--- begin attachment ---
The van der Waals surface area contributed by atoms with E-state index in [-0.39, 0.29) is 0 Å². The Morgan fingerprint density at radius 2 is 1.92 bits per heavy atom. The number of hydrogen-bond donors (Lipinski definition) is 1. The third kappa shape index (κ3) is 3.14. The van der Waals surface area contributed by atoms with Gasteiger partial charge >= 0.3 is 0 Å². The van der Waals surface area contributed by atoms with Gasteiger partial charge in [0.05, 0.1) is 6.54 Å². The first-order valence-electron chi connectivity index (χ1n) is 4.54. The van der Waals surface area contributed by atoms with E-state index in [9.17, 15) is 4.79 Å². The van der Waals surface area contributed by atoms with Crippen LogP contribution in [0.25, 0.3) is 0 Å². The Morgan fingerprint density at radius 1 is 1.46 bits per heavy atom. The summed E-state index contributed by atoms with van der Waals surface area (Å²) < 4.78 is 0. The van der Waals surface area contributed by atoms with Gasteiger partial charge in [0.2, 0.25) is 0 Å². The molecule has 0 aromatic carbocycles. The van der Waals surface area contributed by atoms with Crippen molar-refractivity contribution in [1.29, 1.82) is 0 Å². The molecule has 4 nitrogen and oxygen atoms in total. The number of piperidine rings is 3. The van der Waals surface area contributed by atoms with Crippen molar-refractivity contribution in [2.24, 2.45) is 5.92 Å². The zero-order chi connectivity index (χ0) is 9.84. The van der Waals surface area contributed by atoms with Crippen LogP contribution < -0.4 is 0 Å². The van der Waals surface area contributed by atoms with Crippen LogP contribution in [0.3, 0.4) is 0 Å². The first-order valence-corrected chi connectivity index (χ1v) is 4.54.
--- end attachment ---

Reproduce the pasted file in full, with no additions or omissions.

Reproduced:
The van der Waals surface area contributed by atoms with E-state index in [-0.39, 0.29) is 0 Å². The Morgan fingerprint density at radius 2 is 1.92 bits per heavy atom. The number of hydrogen-bond donors (Lipinski definition) is 1. The third kappa shape index (κ3) is 3.14. The van der Waals surface area contributed by atoms with Gasteiger partial charge >= 0.3 is 0 Å². The van der Waals surface area contributed by atoms with Gasteiger partial charge in [0.05, 0.1) is 6.54 Å². The first-order valence-electron chi connectivity index (χ1n) is 4.54. The van der Waals surface area contributed by atoms with E-state index in [9.17, 15) is 4.79 Å². The van der Waals surface area contributed by atoms with Crippen LogP contribution in [0.25, 0.3) is 0 Å². The Morgan fingerprint density at radius 1 is 1.46 bits per heavy atom. The summed E-state index contributed by atoms with van der Waals surface area (Å²) < 4.78 is 0. The van der Waals surface area contributed by atoms with Gasteiger partial charge in [0.2, 0.25) is 0 Å². The molecule has 0 aromatic carbocycles. The van der Waals surface area contributed by atoms with Crippen molar-refractivity contribution in [1.29, 1.82) is 0 Å². The molecule has 4 nitrogen and oxygen atoms in total. The number of piperidine rings is 3. The van der Waals surface area contributed by atoms with Crippen molar-refractivity contribution in [2.24, 2.45) is 5.92 Å². The zero-order chi connectivity index (χ0) is 9.84. The van der Waals surface area contributed by atoms with Crippen LogP contribution < -0.4 is 0 Å². The van der Waals surface area contributed by atoms with Crippen LogP contribution in [0.3, 0.4) is 0 Å². The first-order valence-corrected chi connectivity index (χ1v) is 4.54.